CW: Read the subsequent installments for loading and rest guidelines.

  24. Would total body training, help me gain muscle size for rugby? Im thinking that it would work well as it works into my rugby training?
    cheers

    CW: Absolutely. Pick up Huge in a Hurry and follow the programs.

  25. CW,

    Do you avoid doing single limb exercises and isolation stuff for low reps?

    Ex:

    Bench squats for 8×3 or triceps push downs for 8×3?

    Thanks,

    CW: Any exercise can be performed for low reps. The key for muscle growth is to do more sets, 8×3 as you mentioned.

  26. Hey Chad, i’ve just found your site and I love your philosophy on all aspects of training. My goal is to just become as fit as I possibly can in all areas and i’m going to incorporate your 3 day split into my program on Mon, Wed and Fri. I also do a 30 min run followed immediately by 30 mins of light circuit training on a Tues and a Thurs, go mountain bike riding on a Saturday and I also try to go swimming at least once a week. My question is will this result in overtraining or do I just see how my body copes with it?? My diet is pretty good and every 6 weeks i’ll take a full week off from everything before starting a new program. I’ve only had chance to look at a handfull of your articles so far but i’m looking forward to plenty of reading!

    CW: It’s impossible for me to say if that’s too much for your recovery capacity. The key is to stay away from failure the first few weeks when you add in the weight training. The workouts should be challenging but not exhausting. Increase the intensity over the weeks and see how your body responds.

  27. Great article, Chad.
    I reread your articles often. There’s always something new. You are one of the coaches who’s philosophy was the most influental on my own. Awesome work. Thanks.

  28. Hi Chad
    I’ve been doing the Get Big program and I’m in my 3rd week. I was wondering If i could swap Workout C’s Front Squat excecise for Stiff Legged Deadlifts. The reason behind this being I belive my legs are more quad domanant and this would level it out and hopefully help with my squats in general. Do you think this is a wise move to make?

    Many Thanks in advance

    Regards

    CW: Yes, that’s fine.

  29. Hey Chad, love the article! Do you think this type of full body work out would work well with 1 day of HIIT cardio and 1 day of aerobic cardio exercise between training days?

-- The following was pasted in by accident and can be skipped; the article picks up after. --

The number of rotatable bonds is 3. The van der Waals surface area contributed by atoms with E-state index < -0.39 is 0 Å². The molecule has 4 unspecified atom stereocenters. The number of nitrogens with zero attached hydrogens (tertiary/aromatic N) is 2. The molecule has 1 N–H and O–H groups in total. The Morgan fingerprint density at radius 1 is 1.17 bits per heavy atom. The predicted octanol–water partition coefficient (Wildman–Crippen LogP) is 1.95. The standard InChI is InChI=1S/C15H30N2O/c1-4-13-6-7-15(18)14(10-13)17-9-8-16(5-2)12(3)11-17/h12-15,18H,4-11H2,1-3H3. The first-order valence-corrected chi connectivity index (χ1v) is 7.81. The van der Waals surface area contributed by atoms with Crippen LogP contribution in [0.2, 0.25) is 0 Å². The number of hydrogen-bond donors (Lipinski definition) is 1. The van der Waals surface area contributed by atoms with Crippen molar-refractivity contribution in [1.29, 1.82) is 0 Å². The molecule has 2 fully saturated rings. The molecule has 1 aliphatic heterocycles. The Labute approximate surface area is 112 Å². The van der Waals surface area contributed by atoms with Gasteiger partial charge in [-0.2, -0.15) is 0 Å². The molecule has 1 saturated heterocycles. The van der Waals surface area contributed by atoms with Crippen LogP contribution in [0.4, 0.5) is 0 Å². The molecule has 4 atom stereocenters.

CW: Sure.

  30. Hey Chad,

    I have a question about exercise selection. Would DB Rows be a feasible replacement for Chinups on Day 1? It gets repetive having to clip on a weight belt for chinups, unclip it, do bench, clip it back on, and repeat 8 more time.

    CW: Yes, the row is fine.

  31. Hey, Chad,

    My schedule (work and family) prohibits me from making it to the gym more than twice per week. Should I manipulate the routine–add exercises, reps, etc.–to compensate for missing that third day, or should I leave it as is and enjoy the benefits of increased recovery between workouts?

    I don’t have a lot of free time; and what little time I do have, I don’t want to waste.

    Thank you in advance,

    -Dom

    CW: If you can only train twice per week do as much work as you feel you can handle during those two workouts. In other words, increase the number of sets up to the point where you think your body can handle it.

  32. hey chad. iv been doing the full body work out at home and i saw some good gains yet i do have a fast metabolism so i tone up more then just bulk up any ideas what i could do to change this? also i do muay thai so i guess that has a lot to do with it!! . this this is my rest week so ill be back to the full-body this following week. my main question is, i don’t have a dip bar or a bench, so could it be possiblle to use push-ups and do dips on chairs?

    CW: Yes, that will work.

  33. Hey chad. so my last question was about not having a bench of dip station but now my gym has reopend im finaly able to use them. now my other question is since the gym is reopening there will be a good chance that i will not be able to move from one station to the next in a circiut fashion due to people using the equipment, so could it be possible to do all the sets/reps on one excersie then rest then do the same for the dip and deadlift?

    CW: Even in a crowded gym, you can occupy two exercises since only one (dip) requires the use of any equipment. So when you can’t do a full circuit, alternate between two exercises at a time.

  34. Hey Chad. If I used the following program for overall size, what can I do to focus on laggging muscle groups ? For me, its arms and shoulders. If I could add 1-2 inches to arms,and have much bigger shoulders and traps I would be very content with my frame. I have been lifting for close to 10 years but still having trouble with those areas. What do you suggest for a routine? Thank you for all your help!

    CW: Do the Get Even Bigger for Arms plan I outline in Huge in a Hurry.

  35. HI Chad

    i really liked the simple workout, had few doubts

    i am 50 years old man, weight about 72 Kg, not much of muscle on frame, i would like to change the rep range to suit my age factor, is it ok

    Monday
    Sets x Reps: 3×8

    Wednesday
    Sets x Reps: 3×20

    Friday
    Sets x Reps: 4×10

    thank you

    regards
    Paul

    CW: Yes, that’s fine.

  36. Hi chad

    i have started the below workout routine, it is frist week
    Step #3: Use a different rep scheme with each workout throughout the week.
    keep you updated on the result after 6 weeks. will take a before photo shot and after photo shot. and mail it to you

    Regards
    Paul

  37. hi chad. I was wondering if there was a home version of this workout for ppl with very little equipment or no gym member ship? i have dumbells (to heavy for the single arm press) pull up bar but no dip bar unless i use a chair. also is the workout above a circuit moving from one to another with a resr or could they all be done as stright sets?

    CW: Do push-ups, pull-ups, inverted rows from straps, handstand push-ups, jump squats, single leg squats, etc.